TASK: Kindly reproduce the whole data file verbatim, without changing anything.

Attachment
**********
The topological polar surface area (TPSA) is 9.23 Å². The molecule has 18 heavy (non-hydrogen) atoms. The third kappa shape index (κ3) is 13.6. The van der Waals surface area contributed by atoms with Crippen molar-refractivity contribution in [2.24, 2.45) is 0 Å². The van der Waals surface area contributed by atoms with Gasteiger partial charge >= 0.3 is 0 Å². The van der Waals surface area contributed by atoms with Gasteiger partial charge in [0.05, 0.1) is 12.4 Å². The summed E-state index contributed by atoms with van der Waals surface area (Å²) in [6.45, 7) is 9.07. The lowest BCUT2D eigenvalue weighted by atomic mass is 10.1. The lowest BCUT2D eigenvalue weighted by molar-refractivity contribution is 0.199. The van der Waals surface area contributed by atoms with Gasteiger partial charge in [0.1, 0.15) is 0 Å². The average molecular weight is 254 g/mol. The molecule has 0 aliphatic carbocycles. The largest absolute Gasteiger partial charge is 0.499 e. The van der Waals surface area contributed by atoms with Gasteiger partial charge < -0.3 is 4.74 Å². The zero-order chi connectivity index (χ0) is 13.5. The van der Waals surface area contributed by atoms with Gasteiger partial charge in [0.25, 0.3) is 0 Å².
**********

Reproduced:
The topological polar surface area (TPSA) is 9.23 Å². The molecule has 18 heavy (non-hydrogen) atoms. The third kappa shape index (κ3) is 13.6. The van der Waals surface area contributed by atoms with Crippen molar-refractivity contribution in [2.24, 2.45) is 0 Å². The van der Waals surface area contributed by atoms with Gasteiger partial charge >= 0.3 is 0 Å². The van der Waals surface area contributed by atoms with Gasteiger partial charge in [0.05, 0.1) is 12.4 Å². The summed E-state index contributed by atoms with van der Waals surface area (Å²) in [6.45, 7) is 9.07. The lowest BCUT2D eigenvalue weighted by atomic mass is 10.1. The lowest BCUT2D eigenvalue weighted by molar-refractivity contribution is 0.199. The van der Waals surface area contributed by atoms with Gasteiger partial charge in [0.1, 0.15) is 0 Å². The average molecular weight is 254 g/mol. The molecule has 0 aliphatic carbocycles. The largest absolute Gasteiger partial charge is 0.499 e. The van der Waals surface area contributed by atoms with Gasteiger partial charge < -0.3 is 4.74 Å². The zero-order chi connectivity index (χ0) is 13.5. The van der Waals surface area contributed by atoms with Gasteiger partial charge in [0.25, 0.3) is 0 Å².